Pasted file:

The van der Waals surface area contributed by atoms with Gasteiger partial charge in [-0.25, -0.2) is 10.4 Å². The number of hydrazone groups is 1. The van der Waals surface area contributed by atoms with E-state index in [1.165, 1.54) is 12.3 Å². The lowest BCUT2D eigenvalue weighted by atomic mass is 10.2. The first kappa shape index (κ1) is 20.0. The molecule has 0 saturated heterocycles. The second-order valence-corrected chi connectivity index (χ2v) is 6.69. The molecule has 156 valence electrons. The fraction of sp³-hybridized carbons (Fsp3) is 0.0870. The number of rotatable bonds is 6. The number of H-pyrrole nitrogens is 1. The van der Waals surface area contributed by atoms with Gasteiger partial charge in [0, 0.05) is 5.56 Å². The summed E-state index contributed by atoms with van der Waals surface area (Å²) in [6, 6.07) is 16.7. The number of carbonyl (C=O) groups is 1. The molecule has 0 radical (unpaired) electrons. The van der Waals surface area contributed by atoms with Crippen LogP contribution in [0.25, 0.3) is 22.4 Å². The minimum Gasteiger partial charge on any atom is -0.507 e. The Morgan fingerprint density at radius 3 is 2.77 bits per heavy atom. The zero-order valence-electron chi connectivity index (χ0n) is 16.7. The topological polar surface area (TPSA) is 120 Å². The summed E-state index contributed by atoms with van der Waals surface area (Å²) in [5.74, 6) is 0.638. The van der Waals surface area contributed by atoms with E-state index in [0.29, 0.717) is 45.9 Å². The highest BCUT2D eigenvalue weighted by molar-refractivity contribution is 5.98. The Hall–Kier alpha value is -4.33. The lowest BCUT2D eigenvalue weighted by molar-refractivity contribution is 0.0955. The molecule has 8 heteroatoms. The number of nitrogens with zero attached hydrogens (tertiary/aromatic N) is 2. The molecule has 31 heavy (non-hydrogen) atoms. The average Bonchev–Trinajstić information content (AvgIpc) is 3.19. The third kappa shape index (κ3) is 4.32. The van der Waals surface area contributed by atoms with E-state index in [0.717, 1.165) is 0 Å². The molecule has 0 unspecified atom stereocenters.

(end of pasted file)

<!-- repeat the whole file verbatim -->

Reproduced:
The van der Waals surface area contributed by atoms with Gasteiger partial charge in [-0.25, -0.2) is 10.4 Å². The number of hydrazone groups is 1. The van der Waals surface area contributed by atoms with E-state index in [1.165, 1.54) is 12.3 Å². The lowest BCUT2D eigenvalue weighted by atomic mass is 10.2. The first kappa shape index (κ1) is 20.0. The molecule has 0 saturated heterocycles. The second-order valence-corrected chi connectivity index (χ2v) is 6.69. The molecule has 156 valence electrons. The fraction of sp³-hybridized carbons (Fsp3) is 0.0870. The number of rotatable bonds is 6. The number of H-pyrrole nitrogens is 1. The van der Waals surface area contributed by atoms with Gasteiger partial charge in [0, 0.05) is 5.56 Å². The summed E-state index contributed by atoms with van der Waals surface area (Å²) in [6, 6.07) is 16.7. The number of carbonyl (C=O) groups is 1. The molecule has 0 radical (unpaired) electrons. The van der Waals surface area contributed by atoms with Crippen LogP contribution in [0.25, 0.3) is 22.4 Å². The minimum Gasteiger partial charge on any atom is -0.507 e. The Morgan fingerprint density at radius 3 is 2.77 bits per heavy atom. The zero-order valence-electron chi connectivity index (χ0n) is 16.7. The topological polar surface area (TPSA) is 120 Å². The summed E-state index contributed by atoms with van der Waals surface area (Å²) in [5.74, 6) is 0.638. The van der Waals surface area contributed by atoms with E-state index in [0.29, 0.717) is 45.9 Å². The highest BCUT2D eigenvalue weighted by molar-refractivity contribution is 5.98. The Hall–Kier alpha value is -4.33. The lowest BCUT2D eigenvalue weighted by molar-refractivity contribution is 0.0955. The molecule has 8 heteroatoms. The number of nitrogens with zero attached hydrogens (tertiary/aromatic N) is 2. The molecule has 31 heavy (non-hydrogen) atoms. The average Bonchev–Trinajstić information content (AvgIpc) is 3.19. The third kappa shape index (κ3) is 4.32. The van der Waals surface area contributed by atoms with E-state index in [0.717, 1.165) is 0 Å². The molecule has 0 unspecified atom stereocenters.